KYOTO: A Wiki for Establishing Semantic Interoperability for Knowledge Sharing Across Languages and Cultures

KYOTO: A Wiki for Establishing Semantic Interoperability for Knowledge Sharing Across Languages and Cultures

Piek Vossen, Eneko Agirre, Francis Bond, Wauter Bosma, Axel Herold, Amanda Hicks, Shu-Kai Hsieh, Hitoshi Isahara, Chu-Ren Huang, Kyoko Kanzaki, Andrea Marchetti, German Rigau, Francesco Ronzano, Roxane Segers, Maurizio Tesconi
DOI: 10.4018/978-1-61520-883-8.ch012
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KYOTO is an Asian-European project developing a community platform for modeling knowledge and finding facts across languages and cultures. The platform operates as a Wiki system that multilingual and multi-cultural communities can use to agree on the meaning of terms in specific domains. The Wiki is fed with terms that are automatically extracted from documents in different languages. The users can modify these terms and relate them across languages. The system generates complex, language-neutral knowledge structures that remain hidden to the user but that can be used to apply open text mining to text collections. The resulting database of facts will be browse-able and searchable. Knowledge is shared across cultures by modeling the knowledge across languages. The system is developed for 7 languages and applied to the domain of the environment, but it can easily be extended to other languages and domains.
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Information And Knowledge In The Environment Domain

The globalization of markets and communication brings with it a concomitant globalization of world-wide problems and the need for new solutions. Timely examples are global warming, climate change and other environmental issues related to rapid growth and economic developments. Environmental problems can be acute, requiring immediate support and action, relying on information available elsewhere. Knowledge sharing and transfer are also essential for sustainable growth and development on a longer term. In both cases, it is important that distributed information and experience can be re-used on a global scale. The globalization of problems and their solutions requires that information and communication be supported across a wide range of languages and cultures. Such a system should furthermore allow both experts and laymen to access this information in their own language, without recourse to cultural background knowledge.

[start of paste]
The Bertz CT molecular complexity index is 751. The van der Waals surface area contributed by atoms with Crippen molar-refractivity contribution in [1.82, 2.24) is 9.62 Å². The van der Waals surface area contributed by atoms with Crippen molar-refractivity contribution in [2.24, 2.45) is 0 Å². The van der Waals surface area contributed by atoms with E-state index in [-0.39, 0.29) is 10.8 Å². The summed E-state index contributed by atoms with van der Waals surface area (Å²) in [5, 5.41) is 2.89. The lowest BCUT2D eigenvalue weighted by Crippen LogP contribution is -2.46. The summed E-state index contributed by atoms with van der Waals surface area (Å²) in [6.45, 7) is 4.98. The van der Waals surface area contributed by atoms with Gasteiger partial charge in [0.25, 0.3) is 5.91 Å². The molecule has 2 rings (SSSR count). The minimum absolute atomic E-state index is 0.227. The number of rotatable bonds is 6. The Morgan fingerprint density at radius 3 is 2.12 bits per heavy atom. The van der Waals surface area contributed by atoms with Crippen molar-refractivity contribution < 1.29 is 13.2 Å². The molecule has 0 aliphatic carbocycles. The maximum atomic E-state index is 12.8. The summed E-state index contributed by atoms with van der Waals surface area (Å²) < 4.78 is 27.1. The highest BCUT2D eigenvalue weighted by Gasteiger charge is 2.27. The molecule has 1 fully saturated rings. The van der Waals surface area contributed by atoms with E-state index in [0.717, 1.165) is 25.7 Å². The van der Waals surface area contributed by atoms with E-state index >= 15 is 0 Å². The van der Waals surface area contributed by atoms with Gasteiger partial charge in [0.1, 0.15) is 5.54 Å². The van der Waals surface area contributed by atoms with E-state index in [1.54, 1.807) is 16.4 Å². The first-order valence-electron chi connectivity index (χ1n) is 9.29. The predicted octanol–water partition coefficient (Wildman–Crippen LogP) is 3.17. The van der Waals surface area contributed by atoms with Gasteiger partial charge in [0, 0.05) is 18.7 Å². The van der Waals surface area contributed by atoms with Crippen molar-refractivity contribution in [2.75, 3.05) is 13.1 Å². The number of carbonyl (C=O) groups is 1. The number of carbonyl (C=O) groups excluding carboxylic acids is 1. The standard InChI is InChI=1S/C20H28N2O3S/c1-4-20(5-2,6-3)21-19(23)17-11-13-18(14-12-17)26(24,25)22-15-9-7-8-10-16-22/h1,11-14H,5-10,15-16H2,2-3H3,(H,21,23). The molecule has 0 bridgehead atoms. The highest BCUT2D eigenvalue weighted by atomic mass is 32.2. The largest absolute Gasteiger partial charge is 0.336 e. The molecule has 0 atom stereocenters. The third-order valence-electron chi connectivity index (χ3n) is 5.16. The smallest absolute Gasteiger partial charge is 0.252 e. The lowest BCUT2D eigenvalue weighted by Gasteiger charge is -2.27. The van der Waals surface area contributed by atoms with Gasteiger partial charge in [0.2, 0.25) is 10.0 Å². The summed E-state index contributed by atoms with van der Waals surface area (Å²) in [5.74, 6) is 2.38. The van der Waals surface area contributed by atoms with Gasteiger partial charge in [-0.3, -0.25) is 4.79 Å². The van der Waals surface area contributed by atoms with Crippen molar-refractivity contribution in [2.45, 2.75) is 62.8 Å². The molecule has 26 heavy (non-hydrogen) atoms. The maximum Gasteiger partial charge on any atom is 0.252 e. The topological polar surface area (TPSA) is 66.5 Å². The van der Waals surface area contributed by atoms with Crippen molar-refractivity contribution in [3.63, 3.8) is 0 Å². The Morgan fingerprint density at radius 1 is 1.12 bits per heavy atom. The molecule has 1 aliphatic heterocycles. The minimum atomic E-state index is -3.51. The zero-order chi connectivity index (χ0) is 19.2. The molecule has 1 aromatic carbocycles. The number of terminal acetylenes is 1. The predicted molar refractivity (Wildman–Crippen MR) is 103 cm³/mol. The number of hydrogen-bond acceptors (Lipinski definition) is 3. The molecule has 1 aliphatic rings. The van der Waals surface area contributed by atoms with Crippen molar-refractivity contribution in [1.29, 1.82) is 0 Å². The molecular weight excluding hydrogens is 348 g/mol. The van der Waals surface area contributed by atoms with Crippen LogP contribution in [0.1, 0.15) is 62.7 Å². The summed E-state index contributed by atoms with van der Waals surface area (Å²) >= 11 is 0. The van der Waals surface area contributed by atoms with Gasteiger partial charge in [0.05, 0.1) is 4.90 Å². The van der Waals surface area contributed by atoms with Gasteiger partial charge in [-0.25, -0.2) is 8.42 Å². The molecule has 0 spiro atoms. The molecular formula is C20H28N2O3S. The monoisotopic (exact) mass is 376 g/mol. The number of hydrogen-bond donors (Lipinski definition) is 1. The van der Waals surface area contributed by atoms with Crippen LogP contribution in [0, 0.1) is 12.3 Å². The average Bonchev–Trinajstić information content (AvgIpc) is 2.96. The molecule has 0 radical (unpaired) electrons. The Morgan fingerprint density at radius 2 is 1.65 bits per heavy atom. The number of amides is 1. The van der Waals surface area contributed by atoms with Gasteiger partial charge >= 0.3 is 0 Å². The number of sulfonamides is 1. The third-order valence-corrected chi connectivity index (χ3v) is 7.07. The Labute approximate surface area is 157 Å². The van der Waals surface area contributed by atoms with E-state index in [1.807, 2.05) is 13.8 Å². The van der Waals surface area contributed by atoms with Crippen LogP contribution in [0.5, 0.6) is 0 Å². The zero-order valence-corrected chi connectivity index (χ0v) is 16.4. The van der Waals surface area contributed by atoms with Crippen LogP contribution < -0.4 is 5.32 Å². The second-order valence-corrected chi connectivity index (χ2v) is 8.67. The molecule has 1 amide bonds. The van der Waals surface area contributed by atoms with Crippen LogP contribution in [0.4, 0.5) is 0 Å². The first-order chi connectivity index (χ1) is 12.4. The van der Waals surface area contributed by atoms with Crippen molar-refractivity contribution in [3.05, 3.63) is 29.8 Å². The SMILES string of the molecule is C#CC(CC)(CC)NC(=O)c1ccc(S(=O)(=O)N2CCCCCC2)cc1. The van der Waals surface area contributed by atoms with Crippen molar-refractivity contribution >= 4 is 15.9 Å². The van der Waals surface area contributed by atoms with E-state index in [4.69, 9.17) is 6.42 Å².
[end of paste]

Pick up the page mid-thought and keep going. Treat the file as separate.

Key Terms in this Chapter

Role Concept: A concept is a role if it is not rigid, which means it is not essential to all or some of its instances. For example, invasive species is a role because certain species may become invasive at some point in time and become native at a later point in time.

Rigid Concept: a concept is rigid if it is essential to all of its instances. For example, the concept animal is rigid because everything that is an animal, must be an animal and is an animal for as long as it exists. It cannot cease being animal and change into, for example, a plant.

Synset: set of synonyms that represent a single concept

Cultural Interoperability: the degree to which knowledge and information is anchored to a unified model of meaning across cultures

WordNet: lexical semantic database with concepts represented by synonyms in a language, so-called synsets, with semantic relations between these concepts

Ontology: formalized database of conceptual knowledge that can be used by computers to do inferencing

Knowledge Mining: computer systems that extract knowledge from natural language text

Semantic Interoperability: the degree to which natural language text and resources are anchored to a unified model of meaning across resources and languages

Information Extraction: computer systems that extract information defined in a template from natural language text

Text Mining: computer systems that extract information from natural language text

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